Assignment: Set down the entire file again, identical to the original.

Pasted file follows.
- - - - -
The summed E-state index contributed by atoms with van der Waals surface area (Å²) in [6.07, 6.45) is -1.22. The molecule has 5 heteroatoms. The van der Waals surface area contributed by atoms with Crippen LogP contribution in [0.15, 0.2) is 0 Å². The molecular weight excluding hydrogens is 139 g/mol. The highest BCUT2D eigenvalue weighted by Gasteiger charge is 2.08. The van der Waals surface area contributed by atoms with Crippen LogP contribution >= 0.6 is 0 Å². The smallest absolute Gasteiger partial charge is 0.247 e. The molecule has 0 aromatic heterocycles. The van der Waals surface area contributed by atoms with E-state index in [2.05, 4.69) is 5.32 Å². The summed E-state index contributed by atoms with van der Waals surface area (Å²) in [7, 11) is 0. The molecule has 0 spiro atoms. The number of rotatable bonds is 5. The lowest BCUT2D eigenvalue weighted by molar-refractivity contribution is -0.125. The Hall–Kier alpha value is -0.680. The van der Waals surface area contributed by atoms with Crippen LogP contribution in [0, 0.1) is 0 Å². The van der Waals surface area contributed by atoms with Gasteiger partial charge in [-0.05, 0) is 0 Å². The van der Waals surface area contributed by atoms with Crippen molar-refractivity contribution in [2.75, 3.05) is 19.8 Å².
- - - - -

The summed E-state index contributed by atoms with van der Waals surface area (Å²) in [6.07, 6.45) is -1.22. The molecule has 5 heteroatoms. The van der Waals surface area contributed by atoms with Crippen LogP contribution in [0.15, 0.2) is 0 Å². The molecular weight excluding hydrogens is 139 g/mol. The highest BCUT2D eigenvalue weighted by Gasteiger charge is 2.08. The van der Waals surface area contributed by atoms with Crippen LogP contribution >= 0.6 is 0 Å². The smallest absolute Gasteiger partial charge is 0.247 e. The molecule has 0 aromatic heterocycles. The van der Waals surface area contributed by atoms with E-state index in [2.05, 4.69) is 5.32 Å². The summed E-state index contributed by atoms with van der Waals surface area (Å²) in [7, 11) is 0. The molecule has 0 spiro atoms. The number of rotatable bonds is 5. The lowest BCUT2D eigenvalue weighted by molar-refractivity contribution is -0.125. The Hall–Kier alpha value is -0.680. The van der Waals surface area contributed by atoms with Crippen LogP contribution in [0, 0.1) is 0 Å². The van der Waals surface area contributed by atoms with Gasteiger partial charge in [-0.05, 0) is 0 Å². The van der Waals surface area contributed by atoms with Crippen molar-refractivity contribution in [2.75, 3.05) is 19.8 Å².